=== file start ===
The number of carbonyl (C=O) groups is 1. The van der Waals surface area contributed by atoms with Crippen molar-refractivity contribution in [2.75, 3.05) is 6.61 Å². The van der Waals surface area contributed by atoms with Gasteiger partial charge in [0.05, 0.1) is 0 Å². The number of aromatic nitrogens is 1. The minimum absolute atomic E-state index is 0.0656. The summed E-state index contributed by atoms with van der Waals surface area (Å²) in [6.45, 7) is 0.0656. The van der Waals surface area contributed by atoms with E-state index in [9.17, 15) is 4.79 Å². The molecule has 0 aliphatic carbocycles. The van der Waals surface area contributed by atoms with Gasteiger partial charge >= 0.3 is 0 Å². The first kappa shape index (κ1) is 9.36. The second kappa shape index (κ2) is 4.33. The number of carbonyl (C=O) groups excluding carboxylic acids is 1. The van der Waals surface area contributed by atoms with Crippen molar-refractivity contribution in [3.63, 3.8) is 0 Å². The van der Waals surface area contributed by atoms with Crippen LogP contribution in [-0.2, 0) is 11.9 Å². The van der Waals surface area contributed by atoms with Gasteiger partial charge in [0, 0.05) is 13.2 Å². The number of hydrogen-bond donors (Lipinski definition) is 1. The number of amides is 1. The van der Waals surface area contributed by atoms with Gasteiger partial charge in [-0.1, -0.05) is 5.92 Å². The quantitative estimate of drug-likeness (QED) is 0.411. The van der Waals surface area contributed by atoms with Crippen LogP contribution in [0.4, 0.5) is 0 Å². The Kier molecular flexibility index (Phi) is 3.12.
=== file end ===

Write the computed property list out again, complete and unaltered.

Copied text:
The number of carbonyl (C=O) groups is 1. The van der Waals surface area contributed by atoms with Crippen molar-refractivity contribution in [2.75, 3.05) is 6.61 Å². The van der Waals surface area contributed by atoms with Gasteiger partial charge in [0.05, 0.1) is 0 Å². The number of aromatic nitrogens is 1. The minimum absolute atomic E-state index is 0.0656. The summed E-state index contributed by atoms with van der Waals surface area (Å²) in [6.45, 7) is 0.0656. The van der Waals surface area contributed by atoms with E-state index in [9.17, 15) is 4.79 Å². The molecule has 0 aliphatic carbocycles. The van der Waals surface area contributed by atoms with Gasteiger partial charge >= 0.3 is 0 Å². The first kappa shape index (κ1) is 9.36. The second kappa shape index (κ2) is 4.33. The number of carbonyl (C=O) groups excluding carboxylic acids is 1. The van der Waals surface area contributed by atoms with Crippen molar-refractivity contribution in [3.63, 3.8) is 0 Å². The van der Waals surface area contributed by atoms with Crippen LogP contribution in [-0.2, 0) is 11.9 Å². The van der Waals surface area contributed by atoms with Gasteiger partial charge in [0, 0.05) is 13.2 Å². The number of hydrogen-bond donors (Lipinski definition) is 1. The number of amides is 1. The van der Waals surface area contributed by atoms with Gasteiger partial charge in [-0.1, -0.05) is 5.92 Å². The quantitative estimate of drug-likeness (QED) is 0.411. The van der Waals surface area contributed by atoms with Crippen LogP contribution in [0.4, 0.5) is 0 Å². The Kier molecular flexibility index (Phi) is 3.12.